Sorry, you need to enable JavaScript to visit this website.

Looking back on memorable 'sidebar' moments

Wednesday, November 21, 2018

Here are some sidebars to the main pursuit stories.

Years ago when my wife, Beth, and I were still in our twenties we paid for a day hunt lease near Llano, Texas. As many of you know Llano County is the heart of white-tailed deer hunting in Central Texas.  Deer are thick in numbers.

The rancher dropped Beth off near some cattle pens. He assured her that she would see deer later near the pens. He took me, Mom and Dad on farther into the ranch.

The rancher picked up the three of us at dark. On the way in he went toward the pens where Beth was hunting.  She had killed a doe earlier in the afternoon but as darkness began to creep into the woods several wild feral hogs showed up and began to try to eat Beth’s deer. When we arrived a big hog had her doe by the tongue attempting to drag it away. Beth had the doe by a foot, holding on for dear life.  The hogs took off when we arrived.

I don’t remember much about the deer hunt but I can still see my lady playing tug-a-war with that hog. It’s an awesome sidebar memory.

Many years ago my friend, Ron Carnes, myself and my little son, Terry, drove to the Kyle-Buda area just as the sun was disappearing into the western horizon. We planned to catch some big bullfrogs at a large, private lake. We had heard frog’s bellowing several times when on fishing trips to the lake.

I had a little .410 gauge single-shot shotgun and we had a frog gig. We had barely started our hunt when we saw a strong light coming from the west.  As it neared us it was very low, with numerous flashing lights.  When it was right over the lake no engine could be heard. Only a “swishing sound”.  

We were terrified. The hair was standing up on the back of my neck. Was it really a UFO? I don’t know.  If not, it’s the closest thing to one that I can imagine.

I distinctly remember cocking the hammer on the little .410 and pointing it at the space craft.  Like a tiny shotgun was going to protect us!

We thought it was going to land in the pasture beside the lake but it glided on toward Austin.

That ended our frog hunting trip. We got the heck out of there.  If this story sounds far out, it is. Ask Ron or Terry and they will tell you the same. What a sidebar!

In 1983 our family was living in Pensacola, Florida where I was the pastor of Liberty Church. We took a summer camping vacation to the Smoky Mountain National Park.  On our way to the park we drove down the Nantahala River valley.  Whitewater enthusiasts in rafts were enjoying the river.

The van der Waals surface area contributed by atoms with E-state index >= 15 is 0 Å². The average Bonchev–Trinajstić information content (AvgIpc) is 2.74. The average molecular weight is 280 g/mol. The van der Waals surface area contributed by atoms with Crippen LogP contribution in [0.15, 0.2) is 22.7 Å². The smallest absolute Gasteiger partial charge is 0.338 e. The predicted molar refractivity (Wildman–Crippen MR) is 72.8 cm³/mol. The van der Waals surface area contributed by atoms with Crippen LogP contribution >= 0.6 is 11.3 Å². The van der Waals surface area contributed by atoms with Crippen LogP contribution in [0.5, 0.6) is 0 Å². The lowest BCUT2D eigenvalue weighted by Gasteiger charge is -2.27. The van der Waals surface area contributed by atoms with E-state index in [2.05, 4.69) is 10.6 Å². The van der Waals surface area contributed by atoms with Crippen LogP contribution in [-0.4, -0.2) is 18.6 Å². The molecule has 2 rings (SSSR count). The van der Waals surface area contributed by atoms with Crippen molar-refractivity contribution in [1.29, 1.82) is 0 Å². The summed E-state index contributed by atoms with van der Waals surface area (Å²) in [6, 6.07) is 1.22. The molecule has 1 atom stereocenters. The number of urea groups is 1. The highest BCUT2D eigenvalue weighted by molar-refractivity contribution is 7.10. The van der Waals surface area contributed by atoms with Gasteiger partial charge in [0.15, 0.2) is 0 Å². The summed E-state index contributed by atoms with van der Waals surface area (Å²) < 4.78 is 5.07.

“Can we go rafting, Daddy?” asked the kids.

The next day we rented a raft and floated the Nantahala.  It was so much fun. From that day our family became white-water rafting pursuers. We rafted several eastern rivers like the Ochoa, Chattooga, and French Broad. Plus some western rivers.

In the summer of 1987, Beth, our youngest son, Tim, and I were moving back to Texas. Terry was already in Texas and our daughter, Teresa, married Bill Paschall the day we left.

We now owned our own raft – a little two-man craft.  The three of us made a nice float down the Nantahala in the little boat. It was just like old times, except for the smaller raft.

The Nantahala is a gentle river. Whitewater is rated on a 1 to 6 scale.  One is a gentle ripple, with 6 being very dangerous – almost death. The Nantahala has only one difficult rapid - a class 4. It was actually a small waterfall with many powerful hydraulics.

We knew how to shoot that rapid, but Beth demanded that we put her on the shore.

“I’m not going through that dangerous rapid in this dinky little raft,” she said.

So with shouts of “chicken” we put her out. To shoot the rapid you needed to stay to the right of the falls, paddle hard and shoot right through the hydraulics. Tim and I hit it perfect.

“Piece of cake,” we said. “ Let’s do it again.”

We carried the raft several hundred yards above the rapid and launched into the river again.  This time we were filled with confidence.  Maybe I should say “over confident”. 

Instead of paddling fast we piddled around and went off the falls on the left side. Our weak momentum didn’t carry us on out of the hydraulics.  We were caught in boiling, turbulent water. A powerful hydraulic kept trying to pull our little boat down but it couldn’t quite do it. The raft would pop up like a wild bull.  We were hanging on for dear life.

People from the shore were shouting, “paddle out." We couldn’t. Just trying to stay in the bucking raft had our full attention.

“They’re going to drown.  Someone help them. Throw them a rope.”  We could faintly hear all these desperate words over the roar of the water.

Suddenly, they hydraulic sucked the raft deep into the boiling water and then released.  As we flew into the air the raft flipped.  Tim was thrown past the rapid and I grabbed a rope on the side of the raft as it sailed beyond the rapid.  We were both safe.  I can’t tell you much about that day of rafting but the dangerous sidebar is vivid.

San Marcos Record

(512) 392-2458
P.O. Box 1109, San Marcos, TX 78666